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Ahead of Armistice Day (Wednesday 11 November 2020), the Department for Digital, Culture, Media and Sport, on the advice of Historic England, has listed 60 First World War memorials in the East of England.
Built in the aftermath of the First World War (1914-1918), the recently listed memorials are among tens of thousands that were erected across England in memory of the many people who lost their lives in the conflict. In place of graves, these memorials became focal points for local communities to mourn and honour their dead. Nationally, the Cenotaph in Whitehall is seen as the country’s main memorial and this year marks the centenary of its erection.
Due to COVID-19 restrictions, the public have been asked to mark Remembrance Sunday and Armistice Day at home, making the listings an important part of national commemorations.
This year, as we remember the men and women who gave their lives in war and conflict, most of us will be commemorating Remembrance Sunday and Armistice Day at home. Lockdown has meant we are appreciating our local places and communities more than ever before. Discovering the stories behind the names on listed war memorials and adding new information through Enriching the List ensures that the sacrifices of those individuals are never forgotten. These poignant war memorials tell the stories of local communities and must be protected for future generations.
Westleton War Memorial was erected in 1920 by Fred Barber of Halesworth in memory of 17 local servicemen who lost their lives during the First World War. The losses of three local men killed in the Second World War were later added.
The memorial also records the name of parishioner John Gissing, a munitions worker who was killed when eight tons of TNT exploded at National Filing Factory No 6, Chilwell, Nottinghamshire, on 1 July 1918. In total 134 people were killed at the factory, of whom only 32 could be positively identified, and a further 250 were injured. This was the biggest loss of life from a single accidental explosion during the First World War. Most of the workers at the factory were women but a number of men, who had been passed as unfit for military service, were conscripted to the factory.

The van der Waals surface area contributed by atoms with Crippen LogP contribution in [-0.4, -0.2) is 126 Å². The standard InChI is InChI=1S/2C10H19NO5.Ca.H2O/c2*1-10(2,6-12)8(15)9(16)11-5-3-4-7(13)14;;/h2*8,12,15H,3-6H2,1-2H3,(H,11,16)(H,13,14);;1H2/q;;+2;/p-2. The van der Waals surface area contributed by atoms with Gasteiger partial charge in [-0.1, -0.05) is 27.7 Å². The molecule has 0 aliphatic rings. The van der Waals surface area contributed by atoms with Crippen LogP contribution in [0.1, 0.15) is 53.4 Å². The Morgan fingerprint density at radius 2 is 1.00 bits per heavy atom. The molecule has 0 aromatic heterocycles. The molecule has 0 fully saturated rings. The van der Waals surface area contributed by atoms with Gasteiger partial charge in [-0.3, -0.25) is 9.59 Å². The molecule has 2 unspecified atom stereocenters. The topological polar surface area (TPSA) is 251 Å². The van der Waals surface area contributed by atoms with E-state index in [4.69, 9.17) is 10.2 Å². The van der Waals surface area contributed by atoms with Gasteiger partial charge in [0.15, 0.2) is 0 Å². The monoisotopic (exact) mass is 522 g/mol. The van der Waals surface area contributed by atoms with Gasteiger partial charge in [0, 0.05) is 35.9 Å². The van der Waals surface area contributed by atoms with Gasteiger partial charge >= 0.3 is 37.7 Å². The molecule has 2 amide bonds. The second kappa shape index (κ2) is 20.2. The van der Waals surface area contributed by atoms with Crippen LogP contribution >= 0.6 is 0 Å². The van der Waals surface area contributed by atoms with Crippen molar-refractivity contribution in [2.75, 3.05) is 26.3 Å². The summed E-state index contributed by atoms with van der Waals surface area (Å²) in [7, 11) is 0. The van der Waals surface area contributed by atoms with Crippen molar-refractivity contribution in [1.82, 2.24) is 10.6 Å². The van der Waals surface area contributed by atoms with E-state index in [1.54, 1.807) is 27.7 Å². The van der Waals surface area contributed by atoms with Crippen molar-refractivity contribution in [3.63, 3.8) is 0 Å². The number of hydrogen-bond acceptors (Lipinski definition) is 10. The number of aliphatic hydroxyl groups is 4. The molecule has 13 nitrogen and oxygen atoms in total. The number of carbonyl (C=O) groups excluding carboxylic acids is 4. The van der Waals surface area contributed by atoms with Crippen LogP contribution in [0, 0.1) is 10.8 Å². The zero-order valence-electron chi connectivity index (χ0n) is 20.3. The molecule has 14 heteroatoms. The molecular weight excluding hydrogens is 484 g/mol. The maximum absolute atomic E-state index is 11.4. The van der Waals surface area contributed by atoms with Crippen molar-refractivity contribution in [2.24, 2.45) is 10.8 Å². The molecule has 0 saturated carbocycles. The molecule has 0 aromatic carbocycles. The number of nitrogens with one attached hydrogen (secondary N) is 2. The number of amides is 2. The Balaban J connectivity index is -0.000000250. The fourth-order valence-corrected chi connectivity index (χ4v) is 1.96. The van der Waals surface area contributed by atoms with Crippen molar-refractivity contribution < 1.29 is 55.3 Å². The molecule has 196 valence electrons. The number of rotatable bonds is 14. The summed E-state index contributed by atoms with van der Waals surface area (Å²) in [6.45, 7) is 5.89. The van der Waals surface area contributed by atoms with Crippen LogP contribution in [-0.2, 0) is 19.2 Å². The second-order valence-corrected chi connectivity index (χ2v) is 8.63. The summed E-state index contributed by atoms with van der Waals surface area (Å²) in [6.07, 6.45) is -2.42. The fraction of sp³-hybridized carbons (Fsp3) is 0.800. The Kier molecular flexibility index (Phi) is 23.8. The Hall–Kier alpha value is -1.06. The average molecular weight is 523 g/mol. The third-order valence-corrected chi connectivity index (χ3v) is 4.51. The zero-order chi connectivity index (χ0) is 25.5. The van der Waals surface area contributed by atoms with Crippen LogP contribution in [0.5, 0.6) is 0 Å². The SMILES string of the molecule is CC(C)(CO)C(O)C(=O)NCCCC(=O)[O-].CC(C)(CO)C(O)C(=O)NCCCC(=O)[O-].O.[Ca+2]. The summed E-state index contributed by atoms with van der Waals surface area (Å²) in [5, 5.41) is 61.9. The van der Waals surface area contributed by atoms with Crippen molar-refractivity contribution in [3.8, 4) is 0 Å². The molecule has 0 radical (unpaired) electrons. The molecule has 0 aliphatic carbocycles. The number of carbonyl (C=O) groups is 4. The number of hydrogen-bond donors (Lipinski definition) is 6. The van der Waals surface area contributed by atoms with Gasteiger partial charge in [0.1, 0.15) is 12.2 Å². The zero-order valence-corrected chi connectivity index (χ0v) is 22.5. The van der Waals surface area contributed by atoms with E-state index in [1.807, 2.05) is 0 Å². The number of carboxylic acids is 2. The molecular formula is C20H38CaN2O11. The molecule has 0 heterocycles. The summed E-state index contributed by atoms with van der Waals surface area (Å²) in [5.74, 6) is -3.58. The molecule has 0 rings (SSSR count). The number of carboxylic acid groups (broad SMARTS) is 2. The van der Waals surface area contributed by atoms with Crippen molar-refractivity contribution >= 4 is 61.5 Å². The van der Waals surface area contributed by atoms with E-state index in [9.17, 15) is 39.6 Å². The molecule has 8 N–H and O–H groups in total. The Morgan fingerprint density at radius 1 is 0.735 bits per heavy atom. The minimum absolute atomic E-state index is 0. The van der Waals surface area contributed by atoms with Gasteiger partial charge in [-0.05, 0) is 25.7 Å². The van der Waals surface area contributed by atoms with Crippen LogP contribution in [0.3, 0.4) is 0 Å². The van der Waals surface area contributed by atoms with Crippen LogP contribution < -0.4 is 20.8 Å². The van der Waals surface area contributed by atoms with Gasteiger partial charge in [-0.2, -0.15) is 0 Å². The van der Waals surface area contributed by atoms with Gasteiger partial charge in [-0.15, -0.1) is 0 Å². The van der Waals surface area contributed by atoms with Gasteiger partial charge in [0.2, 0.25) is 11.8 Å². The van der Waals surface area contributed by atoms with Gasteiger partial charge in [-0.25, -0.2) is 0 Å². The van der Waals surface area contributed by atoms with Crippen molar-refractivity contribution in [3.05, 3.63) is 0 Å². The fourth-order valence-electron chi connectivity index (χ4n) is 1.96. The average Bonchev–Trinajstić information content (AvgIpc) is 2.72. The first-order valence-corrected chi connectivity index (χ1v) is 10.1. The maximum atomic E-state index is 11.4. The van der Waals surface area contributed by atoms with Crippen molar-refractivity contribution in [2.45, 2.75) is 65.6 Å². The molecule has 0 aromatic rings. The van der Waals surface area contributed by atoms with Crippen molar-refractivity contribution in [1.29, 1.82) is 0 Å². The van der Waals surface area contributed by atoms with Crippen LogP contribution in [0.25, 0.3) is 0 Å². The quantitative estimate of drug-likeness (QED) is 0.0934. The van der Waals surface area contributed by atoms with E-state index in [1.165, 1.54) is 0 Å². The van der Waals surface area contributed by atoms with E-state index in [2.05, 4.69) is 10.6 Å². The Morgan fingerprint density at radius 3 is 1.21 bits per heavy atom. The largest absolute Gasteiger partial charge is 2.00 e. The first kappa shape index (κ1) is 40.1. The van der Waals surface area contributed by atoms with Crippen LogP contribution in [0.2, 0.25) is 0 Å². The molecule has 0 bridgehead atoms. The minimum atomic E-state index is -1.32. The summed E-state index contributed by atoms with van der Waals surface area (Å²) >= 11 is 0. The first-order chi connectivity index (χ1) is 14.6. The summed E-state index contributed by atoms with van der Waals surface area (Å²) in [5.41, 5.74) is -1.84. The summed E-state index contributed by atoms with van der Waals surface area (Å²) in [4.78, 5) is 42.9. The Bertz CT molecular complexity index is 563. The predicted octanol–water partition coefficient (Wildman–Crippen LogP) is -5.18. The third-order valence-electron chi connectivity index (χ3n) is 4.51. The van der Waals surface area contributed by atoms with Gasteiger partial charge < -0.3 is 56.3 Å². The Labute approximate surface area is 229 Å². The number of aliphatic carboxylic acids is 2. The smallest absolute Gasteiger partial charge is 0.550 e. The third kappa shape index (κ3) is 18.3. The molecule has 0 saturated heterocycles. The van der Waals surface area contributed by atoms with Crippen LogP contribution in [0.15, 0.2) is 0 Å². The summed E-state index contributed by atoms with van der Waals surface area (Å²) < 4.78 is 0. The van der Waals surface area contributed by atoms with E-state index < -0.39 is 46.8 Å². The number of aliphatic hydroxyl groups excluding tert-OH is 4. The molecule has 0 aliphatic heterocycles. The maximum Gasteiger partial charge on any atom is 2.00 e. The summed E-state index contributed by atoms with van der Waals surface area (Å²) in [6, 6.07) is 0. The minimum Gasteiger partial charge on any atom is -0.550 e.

The Culford Estate War Memorial was raised in memory of the 23 men from the parishes of Culford, Ingham, West Stow and Wordwell who worked on the Culford Estate and lost their lives in the First World War. It was designed by architect Sidney Naish of Bury St Edmunds and constructed by stonemasons Hanchets and F H Goddard. The memorial was unveiled on 11 November 1921 by Earl Cadogan of Culford Hall with the Reverend Mahomed, Rector of Ingham, officiating at the service.
Following the Second World War a further plaque was added to commemorate nine men from the four parishes who died during this conflict.
Theberton War Memorial was erected by Mr Fred Barber who built war memorials in several other nearby parishes, including Westleton War Memorial. Theberton War Memorial was unveiled on Sunday 31 July 1921. The names of two parishioners who fell during the Second World War were subsequently added to the memorial.
Amongst the fallen of the First World War honoured on the memorial is Lieutenant-Colonel Charles Hotham Montagu Doughty-Wylie of the Royal Welch (Welsh) Fusiliers who was posthumously awarded the Victoria Cross.